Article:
Thanks, Jack for a straight-up piece on DED. Like you, I thought he was nearly an automotive god when I read C&D as a teenager, although I found the GTO v GTO piece unbelievable even at 16.
    As I got older, I began to suspect he was entirely full of himself and frankly disliked Automobile from its inception. I had the chance to meet him at the Monterey Historics about 10 years ago and he was everything you have written.
    We’ll miss you, DED, but not for the reasons you might have imagined.

  • avatar
    rocketrodeo

    a bizarre kind of elitist journal, written by and for people who considered themselves to be a breed apart from the everyday motorist

    Indeed, the sincerest form of flattery.

  • avatar
    Ronman

    The DED syndrome i see repeated in the comments hits a lot of Auto Journalists once they hit the jackpot. but those were the old days, the economy and lack of Jackpots in the modern day auto world will keep a lot of auto scribes within the limits of the auto enthusiasm’s financial reach…
     
    However i do not mind reading a piece that sheds light on the one’s thought of a dead man. not everybody is loved, and it keeps the world in good balance…
     
    i just hate it that when someone dies everybody forgets what a prick they might have been… if prick-ness is part of his legacy then let it be….

  • avatar
    Stingray

    When I read Automobile for the first time, I forgot about buying again C&D and R&T. I never had a subscription of any of them. I however, buy religiously the relevant anniversary editions.
     
    I was not disappointed as teenager from any magazine, but grew tired of reading time after time about crap plastic interiors and stuff, the same winners in comparisions, etc… Then when I started working in the industry, I started to see where the real rubbish was, and it wasn’t always in D3 cars, it is distributed evenly. After all, cars are designed, manufactured, sold, serviced and driven by humans.
     
    Many times I read DED was the father of modern automotive journalism. The positive side of his legacy is the one that must be taken. The negative one, is history in the making, car blogs are here to shape the future of that industry.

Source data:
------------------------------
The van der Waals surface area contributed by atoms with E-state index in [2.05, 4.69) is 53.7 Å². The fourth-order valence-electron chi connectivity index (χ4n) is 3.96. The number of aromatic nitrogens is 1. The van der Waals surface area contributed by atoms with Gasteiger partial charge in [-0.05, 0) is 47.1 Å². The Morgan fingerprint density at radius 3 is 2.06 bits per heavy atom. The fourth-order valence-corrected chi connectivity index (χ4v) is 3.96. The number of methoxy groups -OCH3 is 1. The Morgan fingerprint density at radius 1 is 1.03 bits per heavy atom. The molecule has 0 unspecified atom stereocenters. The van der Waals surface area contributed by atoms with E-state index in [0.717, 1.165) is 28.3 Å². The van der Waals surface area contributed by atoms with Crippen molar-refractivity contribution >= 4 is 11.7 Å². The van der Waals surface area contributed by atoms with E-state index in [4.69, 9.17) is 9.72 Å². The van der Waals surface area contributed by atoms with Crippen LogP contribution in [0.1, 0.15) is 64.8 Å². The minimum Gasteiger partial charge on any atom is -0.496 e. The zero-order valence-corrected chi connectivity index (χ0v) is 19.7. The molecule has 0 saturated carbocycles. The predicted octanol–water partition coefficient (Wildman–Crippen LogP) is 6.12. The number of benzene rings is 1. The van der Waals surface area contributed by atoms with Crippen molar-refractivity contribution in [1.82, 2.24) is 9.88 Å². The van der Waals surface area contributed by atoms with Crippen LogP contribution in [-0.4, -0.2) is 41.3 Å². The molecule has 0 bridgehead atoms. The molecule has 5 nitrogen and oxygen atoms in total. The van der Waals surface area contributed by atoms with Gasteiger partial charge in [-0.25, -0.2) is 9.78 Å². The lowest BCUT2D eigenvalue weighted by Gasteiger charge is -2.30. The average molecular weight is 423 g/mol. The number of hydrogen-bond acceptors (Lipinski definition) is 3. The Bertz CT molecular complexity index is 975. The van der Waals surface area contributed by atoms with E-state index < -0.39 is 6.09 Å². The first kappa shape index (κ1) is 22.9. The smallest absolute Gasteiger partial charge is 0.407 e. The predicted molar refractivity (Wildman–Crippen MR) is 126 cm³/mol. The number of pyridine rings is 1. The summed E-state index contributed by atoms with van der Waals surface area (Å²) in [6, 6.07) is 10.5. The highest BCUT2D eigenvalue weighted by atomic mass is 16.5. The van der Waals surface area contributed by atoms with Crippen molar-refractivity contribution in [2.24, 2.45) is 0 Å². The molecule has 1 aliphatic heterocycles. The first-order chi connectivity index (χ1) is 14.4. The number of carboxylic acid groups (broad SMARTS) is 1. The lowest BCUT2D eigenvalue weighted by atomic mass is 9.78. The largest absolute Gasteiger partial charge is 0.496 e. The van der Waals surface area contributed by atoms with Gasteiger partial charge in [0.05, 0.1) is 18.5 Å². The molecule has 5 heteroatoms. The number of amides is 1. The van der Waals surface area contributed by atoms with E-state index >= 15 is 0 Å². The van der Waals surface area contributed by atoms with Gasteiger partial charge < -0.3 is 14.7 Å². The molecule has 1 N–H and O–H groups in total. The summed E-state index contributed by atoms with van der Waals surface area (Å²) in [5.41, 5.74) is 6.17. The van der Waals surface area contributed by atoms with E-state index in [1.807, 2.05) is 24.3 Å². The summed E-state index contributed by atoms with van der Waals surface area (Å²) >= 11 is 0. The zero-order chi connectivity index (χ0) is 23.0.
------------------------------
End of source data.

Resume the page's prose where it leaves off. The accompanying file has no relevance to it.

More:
And I hope in some months to be able to have my subscription of GRM. I read it 4 years ago in a store and it was awesome. I don’t know why you guys don’t cover the 20XX Challenge.

  • avatar
    william442

    I hope my recent criticism of the man had nothing to do with this.
    In 1968 I also lost faith in his opinions. As Mr. Baruth implies, Davis was certainly in the silk purse business.
    I will miss him still.

  • avatar
    obbop

    “I disliked how snooty the mag had become.”
    One of the vehicle-as-an-abode and dumpster-fare-for-lunch-bunch agrees with thine pronouncement.

  • avatar
    Rod Panhard

    If David E. Davis’s mission was to make automobile magazines interesting to read, then he succeeded. Magazines are entertainment. Or they’re supposed to be. If you bought into the fantasy he sold, then obviously, he did his work well. We should all thank him for that, and be done with it. If you are bitter about every falsehood foisted on the American public by advertising agencies, then you should move to a mud hut.
    I think Mr. Baruth is being too generous in his opinion that Mr. Davis’s write-ups about the 2002 built the brand. If you were old enough to know what crap was out there at the time, and actually driven it, and actually seen the rust bubbles grow at exponential rates within a year’s time, you’d know that yes, the BMW 2002 really was that great compared to the rest of the stuff available at that time. If Mr. Baruth is so cheesed off by DED’s acquisition of a Ferrari, perhaps you should also recall the raccoon being trapped in said Ferrari overnight. Bad karma?